Questions over number of wasted appointments in Norfolk amid coronavirus testing ‘meltdown’

Aerial view of Postwick testing centre. Picture: Mike Page

Aerial view of Postwick testing centre. Picture: Mike Page - Credit: Mike Page

The leader of Norfolk County Council has said that the national testing system for coronavirus needs to improve - but was not able to give an answer when pressed on how many wasted appointments there had been in the county.

Andrew Proctor, leader of Norfolk County Council

Andrew Proctor, leader of Norfolk County Council - Credit: Norfolk County Council

And, asked about whether he backed calls for Norfolk to be excluded a second lockdown, Andrew Proctor said the evidence needed to be listened to, but that “Norfolk is not an island”.

Families have reported being told to travel hundreds of miles when trying to book a coronavirus test on the government’s website, while the testing site at Postwick stands almost empty.

There were also problems with QR codes when people headed to tests, which was blamed on a technical glitch.

Delays getting home testing kits also meant that some children have missed school as they wait several days for results.

Labour county councillor Emma Corlett. Picture: BRITTANY WOODMAN

Labour county councillor Emma Corlett. Picture: BRITTANY WOODMAN - Credit: Archant

At a meeting of Norfolk County Council today, Labour councillor Emma Corlett asked Mr Proctor how many wasted appointments there had been at Norfolk testing centres in the past four weeks during what she described as the testing system ‘meltdown’.

Mr Proctor replied that he did not have the figures for a testing system which is run nationally. He said: “The national testing system is the issue and there have been serious issues with it as admitted by Dido Harding and Matthew Hancock.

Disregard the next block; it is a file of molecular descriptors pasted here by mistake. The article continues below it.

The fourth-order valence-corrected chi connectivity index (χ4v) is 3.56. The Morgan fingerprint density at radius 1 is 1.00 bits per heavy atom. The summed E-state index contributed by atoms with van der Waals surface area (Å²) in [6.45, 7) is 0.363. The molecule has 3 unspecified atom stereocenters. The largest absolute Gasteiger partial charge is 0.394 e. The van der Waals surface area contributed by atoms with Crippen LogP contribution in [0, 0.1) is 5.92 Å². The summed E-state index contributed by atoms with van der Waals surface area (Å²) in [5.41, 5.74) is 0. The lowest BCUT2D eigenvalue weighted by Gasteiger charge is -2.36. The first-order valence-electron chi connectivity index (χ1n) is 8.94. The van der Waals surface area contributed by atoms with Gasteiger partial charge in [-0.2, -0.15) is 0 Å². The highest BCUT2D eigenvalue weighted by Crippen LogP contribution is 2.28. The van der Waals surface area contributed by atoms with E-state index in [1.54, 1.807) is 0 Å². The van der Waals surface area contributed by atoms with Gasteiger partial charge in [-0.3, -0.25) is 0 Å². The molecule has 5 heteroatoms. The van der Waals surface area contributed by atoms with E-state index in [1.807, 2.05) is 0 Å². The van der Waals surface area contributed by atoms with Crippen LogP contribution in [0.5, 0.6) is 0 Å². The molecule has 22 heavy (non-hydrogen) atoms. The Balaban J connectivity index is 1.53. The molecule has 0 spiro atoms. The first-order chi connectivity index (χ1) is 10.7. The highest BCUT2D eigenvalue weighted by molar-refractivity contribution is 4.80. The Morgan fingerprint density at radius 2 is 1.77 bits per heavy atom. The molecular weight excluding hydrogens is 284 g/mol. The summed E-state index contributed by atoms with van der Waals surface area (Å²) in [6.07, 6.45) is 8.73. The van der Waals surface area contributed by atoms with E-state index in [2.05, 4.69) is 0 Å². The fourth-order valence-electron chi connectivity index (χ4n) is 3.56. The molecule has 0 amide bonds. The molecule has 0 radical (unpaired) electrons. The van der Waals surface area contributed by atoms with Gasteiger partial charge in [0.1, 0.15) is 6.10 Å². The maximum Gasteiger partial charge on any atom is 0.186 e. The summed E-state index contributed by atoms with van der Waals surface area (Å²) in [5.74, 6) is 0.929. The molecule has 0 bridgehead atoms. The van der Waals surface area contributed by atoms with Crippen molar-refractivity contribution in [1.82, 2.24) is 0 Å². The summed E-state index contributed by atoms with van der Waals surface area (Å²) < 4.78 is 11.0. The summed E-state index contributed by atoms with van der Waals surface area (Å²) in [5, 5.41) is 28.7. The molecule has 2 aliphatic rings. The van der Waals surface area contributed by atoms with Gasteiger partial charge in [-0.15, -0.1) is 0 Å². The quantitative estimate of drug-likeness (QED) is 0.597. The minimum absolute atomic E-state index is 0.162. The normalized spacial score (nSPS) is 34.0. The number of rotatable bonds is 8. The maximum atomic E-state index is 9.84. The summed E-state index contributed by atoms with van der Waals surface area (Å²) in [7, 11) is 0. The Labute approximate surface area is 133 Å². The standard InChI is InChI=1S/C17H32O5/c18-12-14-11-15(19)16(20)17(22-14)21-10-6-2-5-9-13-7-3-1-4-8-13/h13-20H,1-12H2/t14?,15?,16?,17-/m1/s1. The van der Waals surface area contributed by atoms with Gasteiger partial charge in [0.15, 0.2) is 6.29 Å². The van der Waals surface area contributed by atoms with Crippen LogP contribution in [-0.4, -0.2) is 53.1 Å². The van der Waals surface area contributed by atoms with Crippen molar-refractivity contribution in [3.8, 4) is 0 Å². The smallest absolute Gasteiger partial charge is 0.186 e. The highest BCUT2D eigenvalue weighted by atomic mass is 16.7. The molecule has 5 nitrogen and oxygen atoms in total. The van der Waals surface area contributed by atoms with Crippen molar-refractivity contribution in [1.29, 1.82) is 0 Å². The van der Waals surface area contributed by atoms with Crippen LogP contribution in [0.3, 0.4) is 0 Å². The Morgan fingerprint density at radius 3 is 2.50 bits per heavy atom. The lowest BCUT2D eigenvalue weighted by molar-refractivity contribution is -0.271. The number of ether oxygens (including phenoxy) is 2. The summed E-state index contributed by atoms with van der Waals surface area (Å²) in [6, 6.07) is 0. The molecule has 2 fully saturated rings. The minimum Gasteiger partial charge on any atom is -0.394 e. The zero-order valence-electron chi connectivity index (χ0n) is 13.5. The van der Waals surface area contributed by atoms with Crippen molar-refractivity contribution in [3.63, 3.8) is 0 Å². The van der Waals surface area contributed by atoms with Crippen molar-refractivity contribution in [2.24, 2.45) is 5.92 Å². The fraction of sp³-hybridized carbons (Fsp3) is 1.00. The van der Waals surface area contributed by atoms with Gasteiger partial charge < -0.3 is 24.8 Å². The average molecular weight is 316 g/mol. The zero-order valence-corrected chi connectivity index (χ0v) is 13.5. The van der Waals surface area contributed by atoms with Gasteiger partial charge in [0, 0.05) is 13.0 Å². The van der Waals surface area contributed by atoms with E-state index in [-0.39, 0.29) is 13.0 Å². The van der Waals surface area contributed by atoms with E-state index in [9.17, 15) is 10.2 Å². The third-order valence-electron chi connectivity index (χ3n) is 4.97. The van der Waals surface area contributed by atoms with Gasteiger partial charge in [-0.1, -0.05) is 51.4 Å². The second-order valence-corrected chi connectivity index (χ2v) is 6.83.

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“I don’t think there’s any question that it needs to improve, so when people who want tests, who have symptoms, can get tests quickly and get the results quickly.

“The figures you are asking for, I don’t have those particular figures to hand. We will have a look into them and see if we can find them, but the issue really is it does need to improve.”

Ms Corlett asked if Mr Proctor backed calls, as made by this newspaper, for Norfolk to be excluded if there is a second national lockdown.

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Mr Proctor said it was pretty obvious that restrictions in other parts of the country had had “limited success” so far.

He said: “People in Norfolk have generally been pretty good, to say the least. They have followed the guidelines and, apart from the Banham Poultry outbreak, there has been a low incidence of infection in Norfolk, so that’s a good thing for the county.

“But, let’s also be fair. Norfolk isn’t an island. We are part of the UK and where there’s a risk in the country, that risk needs to be mitigated.

“Norfolk’s economy is still in a fragile state and we need to do everything we can to support it, but it has been said that we are at a critical point in the pandemic and are heading in the wrong direction.

“We have to listen to the evidence as to what should happen to Norfolk and the whole of the UK to prevent the spread into our communities.”

Liberal Democrat councillor Dan Roper asked for explanations Mr Proctor had received over the problems with tests in the county and if he had been assured the situation would improve.

Mr Proctor said: “We are in a situation where we know what is happening and we have just to make sure the pressure is put on everyone to correct what’s happening and get it to a situation where, from a national point of view, and a local point of view as well, we can get the tests that we want.”

A question was asked by Labour councillor Julie Brociek-Coulton about the number of outbreaks in the county’s schools.

John Fisher, cabinet member for children’s services said he did not have the figures, but they would be circulated after the meeting.

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